GPS is short for global positioning system. GPS devices tell you your exact longitude and latitude (it gets the information from orbiting satellites).
HORSE LATITUDES
The horse latitudes are high-pressure areas, located between 30 degrees north and south, in which the wind is light and varied.
ICE BREAKER
An icebreaker is a ship that is designed with a very strong hull and powerful engines so that the ship can travel through icy waters.
INTERNATIONAL DATE LINE
The International Date Line (IDL) is an imaginary north-south line (at the 180th meridian) in the Pacific Ocean at which the date changes. The east side of the IDL is a calendar day earlier than the west side. The actual IDL used is not a straight line, but zigzags around certain populated areas.
AINTERNATIONAL MARINE SIGNAL FLAGS
International marine signal flags are a system of flags used to communicate at sea. You can spell out your message, but there are also some shorthand meanings. For example, "DX" means "ship is sinking," "C" means "yes," and "N" means "no."
JETSAM
Jetsam is a term for objects that have been thrown overboard in order to lighten a ship when it is in trouble (like when it hits a coral reef or comes too close to shore).
KNOT
A knot is a unit of speed used on the water. A knot is equal to 1.15 miles per hour (or one nautical mile per hour).
LANDFALL
Landfall means to approach, sight, or reach land.
LATITUDE
Latitude is the angular distance north or south from the equator to a particular location. The equator has a latitude of zero degrees. The North Pole has a latitude of 90 degrees North; the South Pole has a latitude of 90 degrees South.
LONGITUDE
Longitude is the angular distance east or west from the north-south line that passes through Greenwich, England, to a particular location. Greenwich, England, has a longitude of zero degrees. The farther east or west of Greenwich you are, the greater your longitude (east or west). The Midway Islands (in the Pacific Ocean) have a longitude of 180 degrees (they are on the opposite side of the globe from Greenwich).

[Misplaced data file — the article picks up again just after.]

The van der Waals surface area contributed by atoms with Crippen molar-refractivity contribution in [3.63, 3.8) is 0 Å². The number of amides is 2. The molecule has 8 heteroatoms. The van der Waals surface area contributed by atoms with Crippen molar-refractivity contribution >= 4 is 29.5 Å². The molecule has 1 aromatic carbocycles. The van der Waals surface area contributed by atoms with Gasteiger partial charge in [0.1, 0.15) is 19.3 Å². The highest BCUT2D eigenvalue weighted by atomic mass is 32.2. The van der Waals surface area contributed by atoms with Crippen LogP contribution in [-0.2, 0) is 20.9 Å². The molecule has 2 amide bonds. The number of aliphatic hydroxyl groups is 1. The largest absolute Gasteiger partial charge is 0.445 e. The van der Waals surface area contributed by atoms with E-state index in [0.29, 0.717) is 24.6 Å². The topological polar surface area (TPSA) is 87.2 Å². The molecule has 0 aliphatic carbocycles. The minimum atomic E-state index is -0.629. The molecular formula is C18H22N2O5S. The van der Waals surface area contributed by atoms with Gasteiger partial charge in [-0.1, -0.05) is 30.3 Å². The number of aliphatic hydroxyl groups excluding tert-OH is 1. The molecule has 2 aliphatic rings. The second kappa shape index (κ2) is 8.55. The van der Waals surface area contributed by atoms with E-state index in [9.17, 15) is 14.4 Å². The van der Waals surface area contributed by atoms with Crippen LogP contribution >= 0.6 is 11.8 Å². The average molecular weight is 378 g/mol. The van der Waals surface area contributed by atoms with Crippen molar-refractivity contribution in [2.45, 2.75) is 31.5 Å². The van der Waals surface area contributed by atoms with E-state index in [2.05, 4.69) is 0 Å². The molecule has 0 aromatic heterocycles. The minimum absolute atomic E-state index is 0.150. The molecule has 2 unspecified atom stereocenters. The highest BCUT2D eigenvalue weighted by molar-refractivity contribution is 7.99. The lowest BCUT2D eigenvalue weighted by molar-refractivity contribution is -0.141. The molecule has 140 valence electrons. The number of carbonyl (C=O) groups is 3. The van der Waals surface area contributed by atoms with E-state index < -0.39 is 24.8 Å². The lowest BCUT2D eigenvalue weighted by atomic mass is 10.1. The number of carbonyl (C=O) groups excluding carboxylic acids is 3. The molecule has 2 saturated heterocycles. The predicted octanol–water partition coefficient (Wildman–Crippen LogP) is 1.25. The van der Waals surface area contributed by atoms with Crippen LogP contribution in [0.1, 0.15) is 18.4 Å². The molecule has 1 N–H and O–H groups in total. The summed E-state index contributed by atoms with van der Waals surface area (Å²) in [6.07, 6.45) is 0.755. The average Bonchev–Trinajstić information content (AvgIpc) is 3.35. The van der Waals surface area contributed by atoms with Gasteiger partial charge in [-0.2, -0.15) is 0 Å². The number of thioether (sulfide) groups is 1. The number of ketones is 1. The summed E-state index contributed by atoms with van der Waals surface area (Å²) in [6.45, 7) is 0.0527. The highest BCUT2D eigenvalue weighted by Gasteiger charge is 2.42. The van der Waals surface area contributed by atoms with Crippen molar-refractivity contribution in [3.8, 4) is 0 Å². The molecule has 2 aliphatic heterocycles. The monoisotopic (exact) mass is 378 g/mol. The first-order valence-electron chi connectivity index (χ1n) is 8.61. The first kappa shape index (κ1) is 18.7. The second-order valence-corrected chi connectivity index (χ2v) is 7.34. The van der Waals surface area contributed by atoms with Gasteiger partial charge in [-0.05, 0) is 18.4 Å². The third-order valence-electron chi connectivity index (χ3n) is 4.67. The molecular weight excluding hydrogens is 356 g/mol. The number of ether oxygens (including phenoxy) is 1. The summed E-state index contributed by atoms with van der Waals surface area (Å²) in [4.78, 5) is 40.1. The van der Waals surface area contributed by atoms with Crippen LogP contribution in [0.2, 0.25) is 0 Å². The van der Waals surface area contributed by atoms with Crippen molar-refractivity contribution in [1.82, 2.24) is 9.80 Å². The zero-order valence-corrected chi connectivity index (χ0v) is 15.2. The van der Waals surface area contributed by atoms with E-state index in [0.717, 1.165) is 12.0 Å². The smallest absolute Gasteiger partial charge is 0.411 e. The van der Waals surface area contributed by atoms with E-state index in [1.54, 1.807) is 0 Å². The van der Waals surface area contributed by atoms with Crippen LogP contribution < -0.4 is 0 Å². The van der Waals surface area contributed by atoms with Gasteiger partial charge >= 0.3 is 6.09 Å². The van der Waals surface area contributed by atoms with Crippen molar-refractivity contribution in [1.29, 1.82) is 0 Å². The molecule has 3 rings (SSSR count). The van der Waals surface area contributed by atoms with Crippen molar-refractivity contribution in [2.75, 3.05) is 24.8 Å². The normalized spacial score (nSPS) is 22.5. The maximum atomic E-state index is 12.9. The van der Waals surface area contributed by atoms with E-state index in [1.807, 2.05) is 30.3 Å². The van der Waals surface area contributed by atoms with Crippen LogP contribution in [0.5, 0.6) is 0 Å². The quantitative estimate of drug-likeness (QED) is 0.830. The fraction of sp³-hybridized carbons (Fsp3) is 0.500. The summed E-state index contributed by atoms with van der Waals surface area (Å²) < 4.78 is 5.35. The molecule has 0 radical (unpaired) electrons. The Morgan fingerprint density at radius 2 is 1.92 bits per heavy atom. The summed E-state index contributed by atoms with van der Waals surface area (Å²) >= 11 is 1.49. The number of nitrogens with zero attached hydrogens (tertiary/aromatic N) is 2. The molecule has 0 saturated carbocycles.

MAP
A map is a representation of a place. There are many different types of maps that have different uses.
MERCATOR PROJECTION
A Mercator projection is a type of map in which the true compass direction are kept intact (lines of latitude and longitude intersect at right angles), but areas are distorted (for example, polar areas look much larger than they really are). Mercator Projections are useful for nautical navigation. Geradus Mercato first devised this projection for navigation in 1569.
NAUTICAL MILE
A nautical mile is a unit of distance that is used on the water; it is equal to 1.15 miles or one minute (1/60 of a degree) along a line of longitude.
NAVIGATION
Navigation is process of plotting or directing the course of a vessel.
NEW WORLD
The New World is another name for the Americas (or the Western Hemisphere).
NORTHEAST PASSAGE
A water route connecting the Atlantic Ocean and the Pacific Ocean across northern Europe and Asia.
NORTHERN HEMISPHERE
The Northern Hemisphere is the half of the Earth that is north of the equator.
NORTH MAGNETIC POLE
The North Magnetic Pole is the point on the Northern Hemisphere of the Earth toward which a compass' needle always points; at the North Magnetic Pole, a compass' needle will stand vertically. It is now located near in northern Canada (and its location changes over time).
NORTH POLE